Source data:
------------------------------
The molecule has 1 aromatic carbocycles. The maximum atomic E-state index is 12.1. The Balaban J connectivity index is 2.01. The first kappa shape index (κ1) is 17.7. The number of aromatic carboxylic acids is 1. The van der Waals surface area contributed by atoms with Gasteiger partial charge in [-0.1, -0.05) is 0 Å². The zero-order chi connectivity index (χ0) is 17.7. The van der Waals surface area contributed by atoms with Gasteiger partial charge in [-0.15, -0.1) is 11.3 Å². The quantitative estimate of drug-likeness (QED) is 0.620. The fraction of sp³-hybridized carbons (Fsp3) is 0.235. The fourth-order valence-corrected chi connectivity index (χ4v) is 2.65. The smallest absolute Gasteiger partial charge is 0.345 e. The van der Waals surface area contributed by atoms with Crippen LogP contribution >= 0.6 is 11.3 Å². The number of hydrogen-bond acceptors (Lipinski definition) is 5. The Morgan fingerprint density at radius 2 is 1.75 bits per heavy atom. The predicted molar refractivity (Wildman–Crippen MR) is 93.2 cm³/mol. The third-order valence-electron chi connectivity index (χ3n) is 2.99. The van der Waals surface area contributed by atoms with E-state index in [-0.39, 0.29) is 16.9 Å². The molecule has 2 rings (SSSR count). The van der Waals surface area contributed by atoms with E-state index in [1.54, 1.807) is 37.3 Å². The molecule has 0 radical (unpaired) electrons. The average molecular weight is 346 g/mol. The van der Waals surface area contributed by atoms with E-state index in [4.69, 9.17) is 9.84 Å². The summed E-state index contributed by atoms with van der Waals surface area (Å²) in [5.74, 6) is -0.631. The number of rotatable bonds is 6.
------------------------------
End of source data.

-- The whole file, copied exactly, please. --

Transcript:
The molecule has 1 aromatic carbocycles. The maximum atomic E-state index is 12.1. The Balaban J connectivity index is 2.01. The first kappa shape index (κ1) is 17.7. The number of aromatic carboxylic acids is 1. The van der Waals surface area contributed by atoms with Gasteiger partial charge in [-0.1, -0.05) is 0 Å². The zero-order chi connectivity index (χ0) is 17.7. The van der Waals surface area contributed by atoms with Gasteiger partial charge in [-0.15, -0.1) is 11.3 Å². The quantitative estimate of drug-likeness (QED) is 0.620. The fraction of sp³-hybridized carbons (Fsp3) is 0.235. The fourth-order valence-corrected chi connectivity index (χ4v) is 2.65. The smallest absolute Gasteiger partial charge is 0.345 e. The van der Waals surface area contributed by atoms with Crippen LogP contribution >= 0.6 is 11.3 Å². The number of hydrogen-bond acceptors (Lipinski definition) is 5. The Morgan fingerprint density at radius 2 is 1.75 bits per heavy atom. The predicted molar refractivity (Wildman–Crippen MR) is 93.2 cm³/mol. The third-order valence-electron chi connectivity index (χ3n) is 2.99. The van der Waals surface area contributed by atoms with E-state index in [-0.39, 0.29) is 16.9 Å². The molecule has 2 rings (SSSR count). The van der Waals surface area contributed by atoms with E-state index in [1.54, 1.807) is 37.3 Å². The molecule has 0 radical (unpaired) electrons. The average molecular weight is 346 g/mol. The van der Waals surface area contributed by atoms with E-state index in [4.69, 9.17) is 9.84 Å². The summed E-state index contributed by atoms with van der Waals surface area (Å²) in [5.74, 6) is -0.631. The number of rotatable bonds is 6.